Not Dead Yet: The biggest wild card of a significantly slimmed-down ABC scripted class, Not Dead Yet will return for its second season later this week. Its ratings performance in season one was underwhelming, to say the least, having ended on a dreadful 0.18. Its 0.30 season average made it the lowest-rated ABC sitcom of last season, but if they needed a third returning comedy, it theoretically makes sense to pick the fully owned one with slightly worse ratings over an old, unowned, expensive show like The Goldbergs or co-production like Home Economics. The thing is, though, they didn't really need three comedies - they didn't order a single comedy pilot to series, meaning they had an odd number of comedies going into this season. That's made for an awkward lineup that will see 90 minutes of original comedy from 8-9:30 and repeats of Celebrity Family Feud at 9:30. ABC easily could have canceled Not Dead Yet after the strike went on for so long, and instead cut comedy to a single hour, allowing for an hour-long show at 9 instead. That they decided to go ahead with the second season anyway makes me think they are more supportive of this show than I had previously thought, as I viewed it as more of a pity renewal initially. I view this show as a complete tossup, one that ABC will renew if it can perform well enough, but cancel if it puts out more performances similar to its season one finale, especially between ABC's two highest-rated shows. For now, I give it the benefit of the doubt, and I'll say it LEANS RENEWAL.

The Rookie: A decent 10 PM performer, The Rookie moved to 8 PM last year and thrived, going from 0.3s to 0.6s. The show waned as time went on, but it remained a top performer for ABC, rating as their #5 scripted series last season. Its season high was also the highest rating for any scripted show on ABC last season, an impressive feat for a show whose real strength was always in delayed viewing and not in L+SD ratings. This season, it loses that 8 PM cushion and shifts to 9 PM, which is a bit of an unorthodox strategy by ABC, considering how well the 8 PM move worked out. That being said, I don't think it's an indication that ABC isn't happy with how it did, and it's more-so an attempt to strengthen Will Trent, a promising sophomore. The Rookie is aging, though, and I do expect that it will end in a few seasons, especially as we're seeing networks end other high-rated shows like Station 19 rather than going through contractual renegotiations. That means it should be good for a seventh season, but beyond that, it's a bit murky. It's a LIKELY RENEWAL for now, as I doubt ABC will want to give up on a solid show like this before they have to.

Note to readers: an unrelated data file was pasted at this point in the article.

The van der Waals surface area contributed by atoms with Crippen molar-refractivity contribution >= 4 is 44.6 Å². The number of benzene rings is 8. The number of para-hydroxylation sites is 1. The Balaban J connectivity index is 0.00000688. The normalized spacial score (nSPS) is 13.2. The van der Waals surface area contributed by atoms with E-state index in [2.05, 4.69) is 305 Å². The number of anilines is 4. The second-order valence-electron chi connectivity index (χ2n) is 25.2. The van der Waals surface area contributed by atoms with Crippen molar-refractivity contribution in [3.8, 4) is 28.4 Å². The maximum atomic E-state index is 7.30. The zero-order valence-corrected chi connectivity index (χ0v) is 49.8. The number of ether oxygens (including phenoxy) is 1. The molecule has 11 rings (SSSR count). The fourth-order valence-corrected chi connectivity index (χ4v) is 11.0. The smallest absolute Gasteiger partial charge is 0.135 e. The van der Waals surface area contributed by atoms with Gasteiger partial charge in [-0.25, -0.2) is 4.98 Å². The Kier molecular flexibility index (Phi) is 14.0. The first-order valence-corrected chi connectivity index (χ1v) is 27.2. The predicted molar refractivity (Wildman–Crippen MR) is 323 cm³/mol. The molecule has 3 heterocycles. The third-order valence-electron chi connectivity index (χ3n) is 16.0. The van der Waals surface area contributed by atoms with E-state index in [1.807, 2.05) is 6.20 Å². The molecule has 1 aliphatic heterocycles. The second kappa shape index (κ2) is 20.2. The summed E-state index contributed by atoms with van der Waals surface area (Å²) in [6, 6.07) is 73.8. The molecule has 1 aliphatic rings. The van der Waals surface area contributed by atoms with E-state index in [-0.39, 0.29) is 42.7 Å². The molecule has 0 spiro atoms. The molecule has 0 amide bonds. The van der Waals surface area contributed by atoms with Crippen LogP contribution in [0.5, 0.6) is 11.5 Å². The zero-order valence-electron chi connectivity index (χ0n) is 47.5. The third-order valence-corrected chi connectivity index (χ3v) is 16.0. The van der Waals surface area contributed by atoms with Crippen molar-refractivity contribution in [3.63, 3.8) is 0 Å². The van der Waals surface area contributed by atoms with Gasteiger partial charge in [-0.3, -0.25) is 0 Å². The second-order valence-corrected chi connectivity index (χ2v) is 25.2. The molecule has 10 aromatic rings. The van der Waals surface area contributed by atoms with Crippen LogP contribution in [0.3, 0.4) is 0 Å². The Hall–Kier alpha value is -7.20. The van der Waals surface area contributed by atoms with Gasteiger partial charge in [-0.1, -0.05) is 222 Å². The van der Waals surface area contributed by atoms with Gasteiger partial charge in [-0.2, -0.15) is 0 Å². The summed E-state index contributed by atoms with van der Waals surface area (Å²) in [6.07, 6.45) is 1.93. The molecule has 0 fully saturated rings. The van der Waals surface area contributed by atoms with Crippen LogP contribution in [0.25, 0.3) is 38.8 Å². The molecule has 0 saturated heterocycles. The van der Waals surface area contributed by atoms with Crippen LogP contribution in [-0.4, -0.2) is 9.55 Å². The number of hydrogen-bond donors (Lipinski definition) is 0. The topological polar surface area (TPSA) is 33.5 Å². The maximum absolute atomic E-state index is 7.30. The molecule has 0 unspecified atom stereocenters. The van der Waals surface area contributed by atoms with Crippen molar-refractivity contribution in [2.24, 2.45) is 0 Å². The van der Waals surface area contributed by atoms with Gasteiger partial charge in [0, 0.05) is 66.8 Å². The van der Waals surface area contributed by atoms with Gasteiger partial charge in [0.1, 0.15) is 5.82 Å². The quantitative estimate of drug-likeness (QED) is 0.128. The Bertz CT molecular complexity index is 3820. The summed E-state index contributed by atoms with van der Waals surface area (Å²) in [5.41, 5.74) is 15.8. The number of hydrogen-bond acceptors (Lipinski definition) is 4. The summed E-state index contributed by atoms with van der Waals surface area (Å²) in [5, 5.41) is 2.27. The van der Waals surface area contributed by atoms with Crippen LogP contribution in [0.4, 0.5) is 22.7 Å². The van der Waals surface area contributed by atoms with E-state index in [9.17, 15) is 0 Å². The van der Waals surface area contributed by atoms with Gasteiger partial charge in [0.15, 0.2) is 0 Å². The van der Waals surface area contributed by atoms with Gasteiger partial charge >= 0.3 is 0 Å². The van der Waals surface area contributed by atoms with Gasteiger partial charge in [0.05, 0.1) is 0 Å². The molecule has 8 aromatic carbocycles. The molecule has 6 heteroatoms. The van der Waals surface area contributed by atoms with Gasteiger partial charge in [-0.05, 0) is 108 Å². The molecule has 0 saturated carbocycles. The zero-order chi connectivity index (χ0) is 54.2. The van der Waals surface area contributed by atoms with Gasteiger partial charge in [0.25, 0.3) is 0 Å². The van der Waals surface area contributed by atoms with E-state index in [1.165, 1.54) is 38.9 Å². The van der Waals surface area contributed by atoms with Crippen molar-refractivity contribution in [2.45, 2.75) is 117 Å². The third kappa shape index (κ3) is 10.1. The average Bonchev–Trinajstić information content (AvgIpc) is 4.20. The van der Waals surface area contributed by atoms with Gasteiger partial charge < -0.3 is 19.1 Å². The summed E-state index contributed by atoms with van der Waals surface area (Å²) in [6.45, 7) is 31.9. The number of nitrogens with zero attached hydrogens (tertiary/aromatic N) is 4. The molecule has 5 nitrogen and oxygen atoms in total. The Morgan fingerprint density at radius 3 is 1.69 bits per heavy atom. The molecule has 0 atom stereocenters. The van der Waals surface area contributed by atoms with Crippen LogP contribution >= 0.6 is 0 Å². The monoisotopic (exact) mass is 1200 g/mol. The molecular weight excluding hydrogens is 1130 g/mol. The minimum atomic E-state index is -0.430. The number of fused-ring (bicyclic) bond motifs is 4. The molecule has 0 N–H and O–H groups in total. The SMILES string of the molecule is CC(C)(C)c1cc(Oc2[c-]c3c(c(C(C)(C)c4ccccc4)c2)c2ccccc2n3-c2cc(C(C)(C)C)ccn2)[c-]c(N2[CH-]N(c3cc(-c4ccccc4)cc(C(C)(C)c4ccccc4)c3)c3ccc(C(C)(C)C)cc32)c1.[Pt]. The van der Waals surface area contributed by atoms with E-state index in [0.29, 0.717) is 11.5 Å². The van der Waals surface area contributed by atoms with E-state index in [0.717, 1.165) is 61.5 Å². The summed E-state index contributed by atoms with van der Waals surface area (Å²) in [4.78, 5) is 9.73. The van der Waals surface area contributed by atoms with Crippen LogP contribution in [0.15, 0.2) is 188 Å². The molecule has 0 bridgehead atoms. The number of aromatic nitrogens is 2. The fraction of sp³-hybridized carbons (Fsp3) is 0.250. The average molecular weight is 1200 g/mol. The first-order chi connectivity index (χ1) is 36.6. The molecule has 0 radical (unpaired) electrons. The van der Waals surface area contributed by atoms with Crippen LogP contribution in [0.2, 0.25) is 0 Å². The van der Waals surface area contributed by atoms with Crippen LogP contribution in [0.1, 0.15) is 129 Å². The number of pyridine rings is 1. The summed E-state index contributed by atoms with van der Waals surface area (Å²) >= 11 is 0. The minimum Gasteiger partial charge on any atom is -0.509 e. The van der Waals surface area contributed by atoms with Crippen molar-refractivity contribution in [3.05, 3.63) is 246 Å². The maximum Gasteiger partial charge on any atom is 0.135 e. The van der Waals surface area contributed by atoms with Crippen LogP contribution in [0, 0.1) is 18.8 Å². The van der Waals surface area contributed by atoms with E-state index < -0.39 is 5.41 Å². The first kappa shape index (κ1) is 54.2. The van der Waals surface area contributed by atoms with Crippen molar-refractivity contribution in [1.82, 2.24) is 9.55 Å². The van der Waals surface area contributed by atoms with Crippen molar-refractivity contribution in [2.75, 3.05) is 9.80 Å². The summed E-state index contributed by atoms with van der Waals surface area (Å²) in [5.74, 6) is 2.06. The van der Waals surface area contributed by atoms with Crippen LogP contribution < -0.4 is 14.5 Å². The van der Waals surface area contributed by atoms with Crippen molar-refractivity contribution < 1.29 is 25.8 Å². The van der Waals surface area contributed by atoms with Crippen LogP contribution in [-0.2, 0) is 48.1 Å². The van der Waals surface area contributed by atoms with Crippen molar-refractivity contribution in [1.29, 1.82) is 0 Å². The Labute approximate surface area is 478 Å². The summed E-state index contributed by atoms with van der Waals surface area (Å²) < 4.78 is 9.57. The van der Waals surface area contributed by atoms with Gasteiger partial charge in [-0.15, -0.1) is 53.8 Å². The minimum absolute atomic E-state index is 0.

Will Trent: As I said above, Will Trent got a heck of a promotion from ABC, shooting from that cursed Tuesday at 10 slot to a valued 8 PM slot. ABC has also done a ton to raise awareness for this show, with repeats airing frequently (including a run of the entire first season on Fridays last summer) and heavy promotion. It's a show that ABC clearly sees potential in, and for good reason, as it did really well for them in a tough spot with a lead-in no show would want (The Rookie: Feds). I'm not sure if that potential will translate to L+SD ratings, or if it will live up to what The Rookie did in this slot, but it probably doesn't need to match The Rookie in order to get a third season. There is a chance that it won't benefit whatsoever, which would make it look pretty weak after such a big boost, and so I'm going to be conservative with my guess for it. As it remains mostly untested, it LEANS RENEWAL to begin the season.

What do you think of my predictions? What are your predictions? Let me know in the comments and make sure to vote in the poll of the week!